- vol.50, pp.61-78, 2006-03
The central subject of American drama is the American family. From Royall Tyler’s colonial comedy The Contrast (1787) to August Wilson’s King Hedley II (2000), relationships between husbands, wives, and their children have consistently been used by American playwrights to explore and illuminate the American experience. American drama, especially in the twentieth century has been strikingly preoccupied with problems of family life. Its most characteristic moments are realistic scenes of family strife and squabble and bliss.
This article firstly addresses the questions of why American drama is so overwhelmingly concerned with families, why American playwrights have been zealously devoted to the problems of family life, why American drama is, in a fundamental way, domestic drama, and why best American playwrights are best remembered for their family-centered plays. After that, I will analyze the two plays representing modern American drama, Edward Albee’s Who’s Afraid of Virginia Woolf? (1962) and Sam Shepard’s Buried Child (1978), by focusing on the American family, and will explore how the American family is portrayed in each play, what significance these portraits of families have on us, and what kind of differences in the family images there are between these plays.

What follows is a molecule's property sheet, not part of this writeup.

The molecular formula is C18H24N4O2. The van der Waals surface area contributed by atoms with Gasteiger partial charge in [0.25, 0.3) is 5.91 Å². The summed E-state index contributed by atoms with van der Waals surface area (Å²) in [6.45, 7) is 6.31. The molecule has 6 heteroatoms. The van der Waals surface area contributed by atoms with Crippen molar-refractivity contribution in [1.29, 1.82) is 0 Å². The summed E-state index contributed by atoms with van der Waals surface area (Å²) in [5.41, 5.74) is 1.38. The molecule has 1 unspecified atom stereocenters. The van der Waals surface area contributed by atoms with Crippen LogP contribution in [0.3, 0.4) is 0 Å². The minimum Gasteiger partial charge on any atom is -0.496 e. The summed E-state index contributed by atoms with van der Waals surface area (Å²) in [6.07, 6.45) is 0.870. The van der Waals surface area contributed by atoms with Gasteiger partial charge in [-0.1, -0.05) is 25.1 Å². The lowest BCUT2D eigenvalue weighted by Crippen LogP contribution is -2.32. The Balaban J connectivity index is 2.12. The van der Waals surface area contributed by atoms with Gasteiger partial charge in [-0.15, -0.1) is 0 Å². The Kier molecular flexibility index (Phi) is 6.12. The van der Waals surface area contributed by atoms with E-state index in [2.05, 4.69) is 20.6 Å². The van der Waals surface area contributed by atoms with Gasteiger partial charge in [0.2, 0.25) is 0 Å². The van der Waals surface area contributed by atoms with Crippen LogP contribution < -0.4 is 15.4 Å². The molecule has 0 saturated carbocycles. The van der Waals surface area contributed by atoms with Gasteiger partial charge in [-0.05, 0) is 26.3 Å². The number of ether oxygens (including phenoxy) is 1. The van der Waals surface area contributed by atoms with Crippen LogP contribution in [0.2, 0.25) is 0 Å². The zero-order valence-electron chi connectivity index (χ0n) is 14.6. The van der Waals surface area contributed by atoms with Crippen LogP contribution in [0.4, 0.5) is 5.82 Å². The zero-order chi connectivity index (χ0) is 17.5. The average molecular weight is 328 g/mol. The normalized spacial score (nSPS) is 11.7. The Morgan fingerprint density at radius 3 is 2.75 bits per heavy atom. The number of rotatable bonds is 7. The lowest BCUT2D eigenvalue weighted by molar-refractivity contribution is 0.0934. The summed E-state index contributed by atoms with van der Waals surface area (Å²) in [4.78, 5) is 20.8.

The reason why I have chosen these two plays as my medium for analysis is not simply because there appears a child in each play (a son who seems to be real but proves to be imaginary in the former; a son who seems to be imaginary but proves to be real in the latter), but because both of them represent the American family. By looking at how the family is portrayed in each play, perhaps we can look into the ways in which the American dream associated with the American family is disintegrated, deteriorated, and decayed, and we can also probe deeply into the meaning of family itself.